Medtronic, the US medical devices company, has won contracts to take over the management of important cardiology services at two leading English National Health Service entities, as it diversifies into healthcare delivery. The announcement highlights an interesting transition that is taking place across a number of industries: traditional manufacturers are moving from making things to providing solutions and services. Well-known is GE’s growing focus on services. Instead of selling a wind turbine, GE will now try to sell a 10 or 20 year contract for the delivery of electricity from the turbine. Finance, installation, monitoring and maintenance services, etc. – it’s all included.
In healthcare, the same migration from product focus to service delivery can be observed across the world. Leading healthcare ‘manufacturers’ have begun the process of re-inventing themselves as service companies. Last week not only saw the announcement of the Medtronic contracts in the UK. German Fresenius, that started life manufacturing dialysis equipment, confirmed the move into services by spending €3bn acquiring over 40 hospitals.
In pharma, ”moving beyond the pill” is receiving a lot of attention at board level. Most large pharma companies have announced ’service’ initiatives. In the UK, Janssen Innovation has begun delivering services relating to earlier discharge of hip replacement patients. GSK is running a number of pilots looking to better serve patients with chronic conditions and MSD has launched a Telehealth service.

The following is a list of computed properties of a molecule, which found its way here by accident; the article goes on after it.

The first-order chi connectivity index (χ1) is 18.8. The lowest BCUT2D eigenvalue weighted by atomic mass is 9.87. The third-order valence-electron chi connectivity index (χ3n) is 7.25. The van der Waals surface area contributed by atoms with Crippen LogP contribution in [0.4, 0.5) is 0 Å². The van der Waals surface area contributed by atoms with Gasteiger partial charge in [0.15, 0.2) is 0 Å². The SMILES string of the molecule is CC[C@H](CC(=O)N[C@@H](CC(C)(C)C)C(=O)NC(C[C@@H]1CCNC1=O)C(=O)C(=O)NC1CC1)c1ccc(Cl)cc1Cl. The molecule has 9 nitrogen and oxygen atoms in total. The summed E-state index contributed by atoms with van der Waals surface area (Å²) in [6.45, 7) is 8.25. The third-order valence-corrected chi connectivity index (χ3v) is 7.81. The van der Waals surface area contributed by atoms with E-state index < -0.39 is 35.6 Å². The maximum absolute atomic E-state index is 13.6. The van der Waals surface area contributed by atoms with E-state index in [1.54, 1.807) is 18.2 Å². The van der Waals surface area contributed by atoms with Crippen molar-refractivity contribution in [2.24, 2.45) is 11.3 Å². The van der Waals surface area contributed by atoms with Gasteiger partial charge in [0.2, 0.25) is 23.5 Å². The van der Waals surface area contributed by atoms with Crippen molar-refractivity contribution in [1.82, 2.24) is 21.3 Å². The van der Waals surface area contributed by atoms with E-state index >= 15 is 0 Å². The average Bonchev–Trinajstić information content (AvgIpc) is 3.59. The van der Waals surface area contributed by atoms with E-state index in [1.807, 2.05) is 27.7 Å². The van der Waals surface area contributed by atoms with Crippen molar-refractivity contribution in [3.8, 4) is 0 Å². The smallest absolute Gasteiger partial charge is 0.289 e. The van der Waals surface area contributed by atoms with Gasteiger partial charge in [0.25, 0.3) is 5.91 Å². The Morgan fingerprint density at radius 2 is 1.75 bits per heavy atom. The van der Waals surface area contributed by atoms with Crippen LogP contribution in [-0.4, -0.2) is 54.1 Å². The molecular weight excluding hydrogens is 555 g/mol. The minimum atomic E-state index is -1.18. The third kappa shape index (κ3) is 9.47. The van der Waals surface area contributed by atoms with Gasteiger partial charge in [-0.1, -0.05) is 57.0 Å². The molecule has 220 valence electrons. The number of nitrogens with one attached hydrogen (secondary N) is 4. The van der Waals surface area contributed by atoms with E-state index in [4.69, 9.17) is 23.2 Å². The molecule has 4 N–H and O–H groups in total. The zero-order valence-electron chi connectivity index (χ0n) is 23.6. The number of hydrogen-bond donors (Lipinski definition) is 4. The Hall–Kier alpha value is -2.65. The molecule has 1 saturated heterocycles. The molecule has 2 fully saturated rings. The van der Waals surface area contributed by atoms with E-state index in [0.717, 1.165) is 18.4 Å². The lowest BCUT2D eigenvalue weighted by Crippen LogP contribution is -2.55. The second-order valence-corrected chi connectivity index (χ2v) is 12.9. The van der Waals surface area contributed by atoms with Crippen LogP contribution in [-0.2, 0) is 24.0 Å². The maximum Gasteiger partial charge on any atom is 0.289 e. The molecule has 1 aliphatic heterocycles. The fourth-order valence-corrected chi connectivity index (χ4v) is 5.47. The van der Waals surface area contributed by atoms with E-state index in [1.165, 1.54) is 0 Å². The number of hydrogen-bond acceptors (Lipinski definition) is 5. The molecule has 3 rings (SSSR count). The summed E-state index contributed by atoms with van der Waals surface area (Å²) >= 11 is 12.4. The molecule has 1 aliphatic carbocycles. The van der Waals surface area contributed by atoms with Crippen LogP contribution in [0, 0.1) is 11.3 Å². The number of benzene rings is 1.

The Medtronic move marks an important shift away from the sale of equipment to the delivery of services. Medtronic will supply NHS trusts with end-to-end management of their catheterisation laboratories and be responsible for producing diagnostic images of the heart and arteries. The company will be providing staff in hospitals to run day-to-day management, as well as supplies and training and acquisition of new devices.
Why this move to services?
We think a number of factors are coming together:
- Commissioners/payers are increasingly focussing on clinical outcomes – how, or with what equipment, the outcome is achieved is less relevant;
- As healthcare becomes more personalised, the ability to deliver better outcomes increasingly relies on end-to-end control of the process, as opposed to a magic pill or a miracle medical device;
- End-to-end control of the care delivery process and use of big data has the potential to continuously refine and improve the service ; and
- Price pressure is driving providers to seek other areas to capture value. Embedded service propositions are hard to kick out and may, therefore, over time be more profitable.
We believe the transition to services has just begun and that this approach offers significant opportunities for the healthcare community to deliver better outcomes at lower cost.